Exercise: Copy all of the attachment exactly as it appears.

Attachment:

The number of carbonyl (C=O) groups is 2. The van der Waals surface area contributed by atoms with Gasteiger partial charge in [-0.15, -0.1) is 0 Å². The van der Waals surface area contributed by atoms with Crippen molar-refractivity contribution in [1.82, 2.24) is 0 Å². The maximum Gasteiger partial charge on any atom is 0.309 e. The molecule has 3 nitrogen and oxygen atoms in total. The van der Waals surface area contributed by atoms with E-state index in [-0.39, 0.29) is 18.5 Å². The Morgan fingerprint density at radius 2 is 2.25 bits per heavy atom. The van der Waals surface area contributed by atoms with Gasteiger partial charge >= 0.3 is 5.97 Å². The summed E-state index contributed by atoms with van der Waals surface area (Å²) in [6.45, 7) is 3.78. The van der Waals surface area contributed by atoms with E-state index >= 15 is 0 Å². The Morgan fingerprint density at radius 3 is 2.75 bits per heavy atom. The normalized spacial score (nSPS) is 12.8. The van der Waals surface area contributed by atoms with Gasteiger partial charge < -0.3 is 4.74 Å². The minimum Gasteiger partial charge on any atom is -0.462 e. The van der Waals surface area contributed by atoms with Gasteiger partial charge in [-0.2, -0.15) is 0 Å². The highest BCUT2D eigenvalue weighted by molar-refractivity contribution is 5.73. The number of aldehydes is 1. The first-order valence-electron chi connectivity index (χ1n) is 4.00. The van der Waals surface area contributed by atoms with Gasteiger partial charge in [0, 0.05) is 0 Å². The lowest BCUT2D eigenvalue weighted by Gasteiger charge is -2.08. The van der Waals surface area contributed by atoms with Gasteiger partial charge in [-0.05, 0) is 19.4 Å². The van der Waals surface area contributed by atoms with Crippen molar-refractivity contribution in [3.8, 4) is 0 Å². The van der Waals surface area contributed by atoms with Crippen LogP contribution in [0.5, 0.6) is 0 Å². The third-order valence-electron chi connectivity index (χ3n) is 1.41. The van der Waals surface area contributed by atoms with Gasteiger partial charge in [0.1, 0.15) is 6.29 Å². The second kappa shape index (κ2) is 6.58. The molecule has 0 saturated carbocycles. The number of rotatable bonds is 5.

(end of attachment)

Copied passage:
The number of carbonyl (C=O) groups is 2. The van der Waals surface area contributed by atoms with Gasteiger partial charge in [-0.15, -0.1) is 0 Å². The van der Waals surface area contributed by atoms with Crippen molar-refractivity contribution in [1.82, 2.24) is 0 Å². The maximum Gasteiger partial charge on any atom is 0.309 e. The molecule has 3 nitrogen and oxygen atoms in total. The van der Waals surface area contributed by atoms with E-state index in [-0.39, 0.29) is 18.5 Å². The Morgan fingerprint density at radius 2 is 2.25 bits per heavy atom. The van der Waals surface area contributed by atoms with Gasteiger partial charge >= 0.3 is 5.97 Å². The summed E-state index contributed by atoms with van der Waals surface area (Å²) in [6.45, 7) is 3.78. The van der Waals surface area contributed by atoms with E-state index >= 15 is 0 Å². The Morgan fingerprint density at radius 3 is 2.75 bits per heavy atom. The normalized spacial score (nSPS) is 12.8. The van der Waals surface area contributed by atoms with Gasteiger partial charge < -0.3 is 4.74 Å². The minimum Gasteiger partial charge on any atom is -0.462 e. The van der Waals surface area contributed by atoms with Gasteiger partial charge in [-0.2, -0.15) is 0 Å². The highest BCUT2D eigenvalue weighted by molar-refractivity contribution is 5.73. The number of aldehydes is 1. The first-order valence-electron chi connectivity index (χ1n) is 4.00. The van der Waals surface area contributed by atoms with Gasteiger partial charge in [0, 0.05) is 0 Å². The lowest BCUT2D eigenvalue weighted by Gasteiger charge is -2.08. The van der Waals surface area contributed by atoms with Gasteiger partial charge in [-0.05, 0) is 19.4 Å². The van der Waals surface area contributed by atoms with Crippen molar-refractivity contribution in [3.8, 4) is 0 Å². The van der Waals surface area contributed by atoms with Crippen LogP contribution in [0.5, 0.6) is 0 Å². The third-order valence-electron chi connectivity index (χ3n) is 1.41. The van der Waals surface area contributed by atoms with Gasteiger partial charge in [0.1, 0.15) is 6.29 Å². The second kappa shape index (κ2) is 6.58. The molecule has 0 saturated carbocycles. The number of rotatable bonds is 5.